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Auto-amputated ovarian cyst with tubal and ileal compression sequels

Bilal Mirza, Lubna Ijaz, Muhammad Sharif, Muhammad Afzal Sipra, Muhammad Saleem, Afzal Sheikh
Department of Pediatric Surgery, The Children’s Hospital and The Institute of Child Health Lahore, Pakistan



Bilal Mirza
Department of Pediatric Surgery
The Children’s Hospital and The Institute of Child Health Lahore, Pakistan
Tel :+923454772583
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Ovarian cysts contribute a major share of cystic lesions diagnosed in antenatal life. Quite often, these cysts are benign and resolve spontaneously. Some times these cysts got twisted, resulting in ovarian loss. We report a case of a patient, presented with acute intestinal obstruction. At operation, an auto-amputated ovarian cyst and ipsilateral tubal atresia were noted, as incidental findings, in addition to the ileal stenosis. We appraised that auto-amputated ovarian cyst caused the tubal and ileal compression sequels.

Key words: ovarian cyst, intestine, fallopian tube, atresia



Majority of cystic lesions in the female fetuses, identified on antenatal ultrasonography, are ovarian cysts. Most of fetal ovarian cysts are follicular and luteal. These cysts are, most of the times, benign and tend to resolve spontaneously in intrauterine life and even few months after the birth [1].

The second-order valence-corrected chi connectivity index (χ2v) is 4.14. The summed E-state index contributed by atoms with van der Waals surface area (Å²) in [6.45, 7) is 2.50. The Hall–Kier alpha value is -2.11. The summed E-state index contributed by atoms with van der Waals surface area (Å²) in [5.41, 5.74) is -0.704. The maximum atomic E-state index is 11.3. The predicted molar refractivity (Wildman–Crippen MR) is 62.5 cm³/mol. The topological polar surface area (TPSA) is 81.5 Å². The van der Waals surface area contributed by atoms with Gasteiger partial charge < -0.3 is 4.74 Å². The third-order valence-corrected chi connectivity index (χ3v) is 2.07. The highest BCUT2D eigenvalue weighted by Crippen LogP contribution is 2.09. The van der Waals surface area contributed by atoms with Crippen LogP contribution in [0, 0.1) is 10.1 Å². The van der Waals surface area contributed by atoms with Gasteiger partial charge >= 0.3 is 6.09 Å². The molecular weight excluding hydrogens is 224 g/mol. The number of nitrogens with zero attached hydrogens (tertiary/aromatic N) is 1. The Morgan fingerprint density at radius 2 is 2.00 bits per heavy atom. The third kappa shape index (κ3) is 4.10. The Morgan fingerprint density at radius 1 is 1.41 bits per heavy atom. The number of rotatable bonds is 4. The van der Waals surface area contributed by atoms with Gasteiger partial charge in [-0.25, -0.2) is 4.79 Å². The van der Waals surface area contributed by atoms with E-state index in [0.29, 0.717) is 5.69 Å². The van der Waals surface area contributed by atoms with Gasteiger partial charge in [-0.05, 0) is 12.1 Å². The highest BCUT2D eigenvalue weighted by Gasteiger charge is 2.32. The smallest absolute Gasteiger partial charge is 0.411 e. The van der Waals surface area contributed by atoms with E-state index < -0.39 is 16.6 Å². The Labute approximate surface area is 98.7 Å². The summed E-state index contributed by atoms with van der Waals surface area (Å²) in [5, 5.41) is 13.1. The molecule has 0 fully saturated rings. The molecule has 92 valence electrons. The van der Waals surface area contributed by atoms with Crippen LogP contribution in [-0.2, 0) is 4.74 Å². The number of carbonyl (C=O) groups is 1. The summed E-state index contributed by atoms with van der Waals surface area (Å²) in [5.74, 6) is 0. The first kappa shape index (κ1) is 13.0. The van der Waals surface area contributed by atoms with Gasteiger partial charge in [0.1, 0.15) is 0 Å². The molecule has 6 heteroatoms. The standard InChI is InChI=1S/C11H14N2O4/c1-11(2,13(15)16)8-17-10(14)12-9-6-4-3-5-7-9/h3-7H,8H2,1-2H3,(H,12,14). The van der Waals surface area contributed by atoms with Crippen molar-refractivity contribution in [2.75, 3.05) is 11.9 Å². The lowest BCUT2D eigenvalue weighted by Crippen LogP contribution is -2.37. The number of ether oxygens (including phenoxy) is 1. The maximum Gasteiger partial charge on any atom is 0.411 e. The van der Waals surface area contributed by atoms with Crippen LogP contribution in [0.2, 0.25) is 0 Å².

The complications may arise usually in bigger cysts (more than 4cm). The most sinister complication is the ovarian loss due to the ovarian torsion, auto-amputation, and cyst hemorrhage [2].

Other complications are hydronephrosis, intestinal obstruction, polyhydromnios etc [3, 5].

Fallopian tubal atresia is a very rare entity and only few cases have been reported in the literature. It is usually associated with other urogenital anomalies especially transverse vaginal septum [6, 7].

We report a case of auto-amputated ovarian cyst in a patient withof intestinal obstruction. The cyst was causing compression sequels on ileum and fallopian tube.

Case presentation

A 28-day old female baby was presented to the surgical emergency department of our institution with complaints of abdominal distension, bilious vomiting, constipation and reluctance to feed for 3 days. Patient belonged to some remote area where antenatal facilities were not properly available. Few of her antenatal scans during the early pregnancy were available, giving nil information about the existence of any cystic lesion in the fetus.